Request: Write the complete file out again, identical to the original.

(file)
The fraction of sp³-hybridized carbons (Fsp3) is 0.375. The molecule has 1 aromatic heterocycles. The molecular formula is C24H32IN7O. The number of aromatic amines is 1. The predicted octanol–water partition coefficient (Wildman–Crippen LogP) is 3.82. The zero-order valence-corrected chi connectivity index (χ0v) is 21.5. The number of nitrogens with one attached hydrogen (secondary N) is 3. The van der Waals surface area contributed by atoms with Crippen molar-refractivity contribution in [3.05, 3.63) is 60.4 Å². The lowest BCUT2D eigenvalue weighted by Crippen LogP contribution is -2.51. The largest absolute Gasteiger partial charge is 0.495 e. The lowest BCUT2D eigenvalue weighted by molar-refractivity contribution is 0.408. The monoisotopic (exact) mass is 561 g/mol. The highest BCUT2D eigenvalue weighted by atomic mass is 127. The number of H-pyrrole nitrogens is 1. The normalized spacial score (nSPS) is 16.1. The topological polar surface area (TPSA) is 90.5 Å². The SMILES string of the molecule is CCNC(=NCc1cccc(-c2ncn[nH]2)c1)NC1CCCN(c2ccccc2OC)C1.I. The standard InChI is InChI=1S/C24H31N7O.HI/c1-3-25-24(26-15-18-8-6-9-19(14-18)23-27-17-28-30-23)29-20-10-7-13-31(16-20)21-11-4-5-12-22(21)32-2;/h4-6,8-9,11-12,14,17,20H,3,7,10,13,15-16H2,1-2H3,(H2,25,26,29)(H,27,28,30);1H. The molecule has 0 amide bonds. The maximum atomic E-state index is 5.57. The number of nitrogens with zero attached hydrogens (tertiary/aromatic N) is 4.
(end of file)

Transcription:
The fraction of sp³-hybridized carbons (Fsp3) is 0.375. The molecule has 1 aromatic heterocycles. The molecular formula is C24H32IN7O. The number of aromatic amines is 1. The predicted octanol–water partition coefficient (Wildman–Crippen LogP) is 3.82. The zero-order valence-corrected chi connectivity index (χ0v) is 21.5. The number of nitrogens with one attached hydrogen (secondary N) is 3. The van der Waals surface area contributed by atoms with Crippen molar-refractivity contribution in [3.05, 3.63) is 60.4 Å². The lowest BCUT2D eigenvalue weighted by Crippen LogP contribution is -2.51. The largest absolute Gasteiger partial charge is 0.495 e. The lowest BCUT2D eigenvalue weighted by molar-refractivity contribution is 0.408. The monoisotopic (exact) mass is 561 g/mol. The highest BCUT2D eigenvalue weighted by atomic mass is 127. The number of H-pyrrole nitrogens is 1. The normalized spacial score (nSPS) is 16.1. The topological polar surface area (TPSA) is 90.5 Å². The SMILES string of the molecule is CCNC(=NCc1cccc(-c2ncn[nH]2)c1)NC1CCCN(c2ccccc2OC)C1.I. The standard InChI is InChI=1S/C24H31N7O.HI/c1-3-25-24(26-15-18-8-6-9-19(14-18)23-27-17-28-30-23)29-20-10-7-13-31(16-20)21-11-4-5-12-22(21)32-2;/h4-6,8-9,11-12,14,17,20H,3,7,10,13,15-16H2,1-2H3,(H2,25,26,29)(H,27,28,30);1H. The molecule has 0 amide bonds. The maximum atomic E-state index is 5.57. The number of nitrogens with zero attached hydrogens (tertiary/aromatic N) is 4.